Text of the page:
newbie refinishing old stairs HELP - Woodworking Talk - Woodworkers Forum
 
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post #1 of 8 Old 09-13-2020, 04:49 PM Thread Starter
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newbie refinishing old stairs HELP

Hi! Can someone help me? I'm new to home DIY and decided to restore an old staircase. I used a few rounds of Citristrip. I took the last round off around 9pm last night. I noticed the wood seems much darker today. I did rub some mineral spirits on to clean it, but I thought it would be dried out by now. I ran the sander on it for a few seconds and the pad immediately got ruined and didn't do anything to the wood. Is the wood just still wet? Should I be worried? How long does it take to dry out for sanding usually?
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post #2 of 8 Old 09-13-2020, 04:53 PM
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Welcome to the forum, Brianna! Add your location to your profile, please.

You might try a scraper first and then sand after you've removed all the gunk.

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post #3 of 8 Old 09-13-2020, 04:59 PM Thread Starter
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OK I did one more round of citristrip to see if it was stain, but its not. The wood seems really soft. What kind of scraper?
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post #4 of 8 Old 09-13-2020, 05:56 PM
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Citrus Strip requires about 5 to 8 applications......

An older staircase probaly has 10 layers of paint and it's a nightmare task to get it all off IF you intend to stain it afterwards. It just may not be possible and you'll end up painting it again to get it to look decent. Sorry to be the bearer of that news, but that just about how it is.

Check out these You Tubes:
https://www.youtube.com/results?sear...ng+gel+reviews


This one seems to be much better:


I have been using Aircraft Stripper for many years with the best success. They may have weakened/changed the formula because of VOC regulations not allowing Methylene chloride as the original was years ago ... I donno?


Finally, a pretty exhaustive test on automotive type paints which are harder and require a stronger stripper than house paints:

The answer to your question will only be as detailed and specific as the question is detailed and specific. Good questions also include a sketch or a photo that illustrates your issue. (:< D)

Last edited by woodnthings; 09-13-2020 at 06:25 PM.
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post #5 of 8 Old 09-13-2020, 07:02 PM
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It should be called CitriDon'tStrip. The removers they make today without Methylene Chloride are lousy. I wouldn't even start a job with one of them. Be easier to tear all the wood out and put new wood back. Now if you can find a professional supplier that you can con into believing you are a furniture refinisher you can still buy the good stuff.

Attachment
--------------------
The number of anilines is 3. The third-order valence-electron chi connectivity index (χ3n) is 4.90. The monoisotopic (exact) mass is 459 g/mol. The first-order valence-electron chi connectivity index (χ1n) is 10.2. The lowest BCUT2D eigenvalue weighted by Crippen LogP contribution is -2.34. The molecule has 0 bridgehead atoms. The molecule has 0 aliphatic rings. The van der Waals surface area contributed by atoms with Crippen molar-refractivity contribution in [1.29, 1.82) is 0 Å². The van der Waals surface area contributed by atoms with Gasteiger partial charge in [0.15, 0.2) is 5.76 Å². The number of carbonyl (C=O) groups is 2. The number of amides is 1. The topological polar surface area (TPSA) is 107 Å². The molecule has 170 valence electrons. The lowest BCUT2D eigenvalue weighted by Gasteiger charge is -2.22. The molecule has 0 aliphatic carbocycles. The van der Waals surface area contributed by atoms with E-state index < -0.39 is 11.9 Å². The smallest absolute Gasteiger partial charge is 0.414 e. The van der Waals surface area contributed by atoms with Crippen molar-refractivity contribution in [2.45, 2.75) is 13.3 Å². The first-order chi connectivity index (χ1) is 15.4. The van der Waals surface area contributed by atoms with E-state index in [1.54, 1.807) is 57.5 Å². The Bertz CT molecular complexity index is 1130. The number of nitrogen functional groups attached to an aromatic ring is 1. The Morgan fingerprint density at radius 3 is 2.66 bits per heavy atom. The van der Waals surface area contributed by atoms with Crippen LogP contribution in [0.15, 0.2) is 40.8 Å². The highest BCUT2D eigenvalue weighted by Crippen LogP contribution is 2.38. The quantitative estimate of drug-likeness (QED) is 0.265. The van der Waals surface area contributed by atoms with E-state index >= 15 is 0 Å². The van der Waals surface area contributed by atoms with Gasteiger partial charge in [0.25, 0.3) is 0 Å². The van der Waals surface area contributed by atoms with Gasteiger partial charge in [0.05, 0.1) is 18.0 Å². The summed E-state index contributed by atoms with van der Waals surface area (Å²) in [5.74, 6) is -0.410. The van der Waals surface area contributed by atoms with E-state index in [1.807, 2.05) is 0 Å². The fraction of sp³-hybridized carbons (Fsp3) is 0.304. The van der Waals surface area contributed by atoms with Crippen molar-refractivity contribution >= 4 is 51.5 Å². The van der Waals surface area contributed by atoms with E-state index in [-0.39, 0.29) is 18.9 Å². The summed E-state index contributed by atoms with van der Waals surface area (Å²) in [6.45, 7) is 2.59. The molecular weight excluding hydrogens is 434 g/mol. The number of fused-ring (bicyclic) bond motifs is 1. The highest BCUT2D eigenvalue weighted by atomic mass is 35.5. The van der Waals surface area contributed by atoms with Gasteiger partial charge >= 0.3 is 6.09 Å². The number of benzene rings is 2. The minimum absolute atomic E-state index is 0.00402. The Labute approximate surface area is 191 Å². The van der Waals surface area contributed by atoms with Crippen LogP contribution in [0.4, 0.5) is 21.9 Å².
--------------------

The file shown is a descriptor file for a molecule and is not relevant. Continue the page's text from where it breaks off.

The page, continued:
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post #6 of 8 Old 09-14-2020, 11:11 AM Thread Starter
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My biggest concern is finding out why the wood is light blonde before I do it and then dark black afterwards
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post #7 of 8 Old 09-14-2020, 02:21 PM
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The blonde is the natural and correct color of the wood. If there is black spots it is likely due to water damage. On a floor people tend to walk the finish off of the wood and then every time they walk on it with wet feet it causes damage to the floor. Over time this can add up to a lot. What they should have done is when they wear through the finish touch up the color some and put a couple coats of fresh finish over the top. They may lack the experience to get the color right but that is better than deep water damage.

What you need to do is to get an orbital sander instead of a mouse sander and sand the floor first with a 60 grit stearated paper. The stearated paper won't plug up near as bad as regular paper. You basically need to take it down to the bare wood and then do normal sanding. The 60 grit paper will make terrible scratches in the wood but can be sanded out with finer grit paper once the finish is gone. Every time you change grits wipe the wood with a wet rag and allow to dry. This will raise the grain and make your sanding more effective.
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post #8 of 8 Old 09-14-2020, 03:59 PM
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Brianna, if your pics are of the same stair tread, before and after stripping and sanding (as they seem to be), I think the black in the "after" pic could be the grit from your sandpaper sticking to the gummy wood.

I've used quite a few strippers over the years, and the current version of Citristrip seems to be awfully gooey and difficult to remove completely. If there was any amount of that left in the grooves of the wood where the paint had worn off, your sandpaper may have been fine enough to just clog up the grain. What grit of sandpaper were you using?

I'd let it all dry completely, since you mentioned you'd taken another shot at it with the Citristrip. Then use a heavier grit sandpaper as others have suggested. I'm taking paint and stain off old windows and doors and I'm using 80 or even 60 grit at times to get the last of the stain off. Then work your way back up to a higher grit, appropriate for whatever finish you're going to apply.

Good luck, and happy house restoring!

Jan
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